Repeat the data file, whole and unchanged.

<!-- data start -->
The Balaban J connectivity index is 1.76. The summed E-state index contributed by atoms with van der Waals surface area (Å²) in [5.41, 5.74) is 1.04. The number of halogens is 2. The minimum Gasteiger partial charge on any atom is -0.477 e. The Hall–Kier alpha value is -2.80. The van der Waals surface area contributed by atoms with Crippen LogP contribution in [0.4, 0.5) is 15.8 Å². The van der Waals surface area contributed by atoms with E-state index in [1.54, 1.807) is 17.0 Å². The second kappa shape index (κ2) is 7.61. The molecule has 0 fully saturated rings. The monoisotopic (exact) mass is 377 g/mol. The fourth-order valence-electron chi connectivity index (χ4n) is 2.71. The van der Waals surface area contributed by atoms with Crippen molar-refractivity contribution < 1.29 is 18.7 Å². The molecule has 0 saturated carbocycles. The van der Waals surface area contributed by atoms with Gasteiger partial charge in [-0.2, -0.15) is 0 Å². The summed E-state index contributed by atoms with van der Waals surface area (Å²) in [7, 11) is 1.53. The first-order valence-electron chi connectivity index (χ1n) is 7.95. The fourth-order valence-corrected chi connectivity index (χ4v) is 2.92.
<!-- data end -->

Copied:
The Balaban J connectivity index is 1.76. The summed E-state index contributed by atoms with van der Waals surface area (Å²) in [5.41, 5.74) is 1.04. The number of halogens is 2. The minimum Gasteiger partial charge on any atom is -0.477 e. The Hall–Kier alpha value is -2.80. The van der Waals surface area contributed by atoms with Crippen LogP contribution in [0.4, 0.5) is 15.8 Å². The van der Waals surface area contributed by atoms with E-state index in [1.54, 1.807) is 17.0 Å². The second kappa shape index (κ2) is 7.61. The molecule has 0 fully saturated rings. The monoisotopic (exact) mass is 377 g/mol. The fourth-order valence-electron chi connectivity index (χ4n) is 2.71. The van der Waals surface area contributed by atoms with Crippen molar-refractivity contribution < 1.29 is 18.7 Å². The molecule has 0 saturated carbocycles. The van der Waals surface area contributed by atoms with Gasteiger partial charge in [-0.2, -0.15) is 0 Å². The summed E-state index contributed by atoms with van der Waals surface area (Å²) in [7, 11) is 1.53. The first-order valence-electron chi connectivity index (χ1n) is 7.95. The fourth-order valence-corrected chi connectivity index (χ4v) is 2.92.